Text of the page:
Social media for social good: Don’t just sell things, change the world:
One of my highlights of SXSW so far was a panel that focused on how social media can be used for social good just as we saw with clean-up campaign after the London riots. Bringing together a range of senior agency people and chaired by Economist journalist Matthew Bishop, the panel debated how digital communications can help deal with some of the big issues facing the world today, from child health to social change.
This is a topic close to Porter Novelli’s heart: when our agency was founded 40 years ago it was to pioneer the idea of social marketing – using the power of communications to change people’s lives for the better by helping them live more healthily and happily. Fast forward to 2012 and this topic is again back on the agenda and judging by the way the digerati of SXSW packed in to join the discussion, more relevant than ever.
Cindy Gallop lit a fire under the event by proclaiming the new business model firms need to think about is benefitting society as an intrinsic part of how they operate, not as an afterthought. This ex-BBH strategist says advertising agencies and marketers need to shift their focus from making good advertising, to making advertising for good.
Margaret Keene of Saatchi & Saatchi LA has a hatful of awards from working with clients like Apple and Toyota. Her take was that today social media means it is easier for consumers to influence businesses and ask them to do good than ever before. Brands can embrace this, and being authentic is the key to success. She was also pragmatic, arguing; “We can make mistakes, as far as marketing goes people would rather we were brave and transparent than did nothing. If people criticise us, we can say we aren’t perfect but we are making a difference.”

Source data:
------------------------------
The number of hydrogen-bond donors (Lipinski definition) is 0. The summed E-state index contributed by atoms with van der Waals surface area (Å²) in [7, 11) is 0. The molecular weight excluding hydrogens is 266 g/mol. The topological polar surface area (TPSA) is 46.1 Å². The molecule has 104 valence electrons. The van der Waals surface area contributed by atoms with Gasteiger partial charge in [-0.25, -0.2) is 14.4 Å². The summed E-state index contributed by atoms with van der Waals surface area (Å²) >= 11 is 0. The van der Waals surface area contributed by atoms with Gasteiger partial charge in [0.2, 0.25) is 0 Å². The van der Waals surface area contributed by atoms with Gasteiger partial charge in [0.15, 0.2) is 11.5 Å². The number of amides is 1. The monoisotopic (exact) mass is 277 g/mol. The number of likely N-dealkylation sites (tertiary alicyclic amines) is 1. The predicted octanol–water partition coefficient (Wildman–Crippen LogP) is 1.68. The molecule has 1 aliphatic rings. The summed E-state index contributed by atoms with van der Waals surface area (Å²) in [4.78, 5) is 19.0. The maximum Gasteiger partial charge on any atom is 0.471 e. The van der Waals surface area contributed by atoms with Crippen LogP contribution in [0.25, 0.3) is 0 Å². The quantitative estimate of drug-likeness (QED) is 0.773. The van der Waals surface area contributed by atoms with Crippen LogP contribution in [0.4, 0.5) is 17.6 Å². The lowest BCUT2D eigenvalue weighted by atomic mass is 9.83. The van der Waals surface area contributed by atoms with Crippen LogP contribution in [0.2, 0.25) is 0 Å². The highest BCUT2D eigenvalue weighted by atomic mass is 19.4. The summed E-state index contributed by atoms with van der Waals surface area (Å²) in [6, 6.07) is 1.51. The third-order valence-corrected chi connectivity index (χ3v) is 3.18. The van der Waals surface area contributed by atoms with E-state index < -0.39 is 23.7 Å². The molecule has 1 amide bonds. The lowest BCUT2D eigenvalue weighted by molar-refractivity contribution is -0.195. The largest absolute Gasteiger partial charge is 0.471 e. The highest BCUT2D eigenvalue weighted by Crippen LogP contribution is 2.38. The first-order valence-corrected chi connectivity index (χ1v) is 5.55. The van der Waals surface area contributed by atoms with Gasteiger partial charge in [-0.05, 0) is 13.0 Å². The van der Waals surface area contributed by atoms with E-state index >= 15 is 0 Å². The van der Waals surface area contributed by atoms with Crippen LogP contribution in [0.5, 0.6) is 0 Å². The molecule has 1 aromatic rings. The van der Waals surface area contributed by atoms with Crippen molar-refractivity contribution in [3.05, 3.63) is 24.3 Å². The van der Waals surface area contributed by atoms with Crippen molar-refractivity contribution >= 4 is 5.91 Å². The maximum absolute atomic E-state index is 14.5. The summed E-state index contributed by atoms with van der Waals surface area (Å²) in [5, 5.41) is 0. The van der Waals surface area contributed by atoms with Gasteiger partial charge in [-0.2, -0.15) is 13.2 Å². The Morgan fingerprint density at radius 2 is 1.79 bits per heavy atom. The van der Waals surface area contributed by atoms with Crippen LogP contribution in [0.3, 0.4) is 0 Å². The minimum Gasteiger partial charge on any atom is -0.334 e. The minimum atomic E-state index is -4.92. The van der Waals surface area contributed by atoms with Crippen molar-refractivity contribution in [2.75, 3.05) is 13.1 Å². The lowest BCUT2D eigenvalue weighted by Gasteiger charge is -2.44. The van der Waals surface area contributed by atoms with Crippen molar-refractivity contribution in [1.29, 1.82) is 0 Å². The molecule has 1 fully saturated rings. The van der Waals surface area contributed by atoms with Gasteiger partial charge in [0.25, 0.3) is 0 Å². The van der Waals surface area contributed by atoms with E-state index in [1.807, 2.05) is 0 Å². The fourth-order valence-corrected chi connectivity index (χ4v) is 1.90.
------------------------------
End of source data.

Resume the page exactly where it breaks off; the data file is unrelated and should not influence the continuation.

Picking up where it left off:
Keene also talked eloquently about the power of doing business for good as an internal driver for agencies and brands to motivate people around making a difference. “We have to motivate our teams to say what is the greatness that is going to come out today? Say it’s toothpaste – are you going to create a programme to teach kids that will live to 100 how to brush their teeth?”
Third up was Neil Powell who has worked with Coke, BMW and Kellogg’s and had a moment of epiphany when he visited Uganda. Horrified by the high levels of infant mortality Powell asked himself what he could do to help, and created the Information Blanket – a baby blanket given to new mothers with images and information about feeding and healthcare that can save lives. As he admits, “I’m climbing Everest – but I have helped 800 kids so far and that makes a difference. I focus on small steps.” Powell left Beattie McGuinness Bungay last year where he was executive creative director to focus full time on the project.
One topic that was hotly debated was whether partnering with brands to move a project like the Information Blanket to the next level would be welcomed or opposed by its existing supporters. Here Keene suggested the best route forward is simply ask the community rather than dismiss the idea out of hand. Although there may be compromises that can result, these can be worth making for the greater good. “Corporations want to do business globally, they want to support change.”
Gallop also argued that the transparency arising from digital age means brands have more incentive than ever to do good, and should be taking time to self-reflect and identify what they can do to change the world. All the panellists agreed we’ve moved beyond an era of greenwash and this topic will only continue to grow in importance in coming months and years.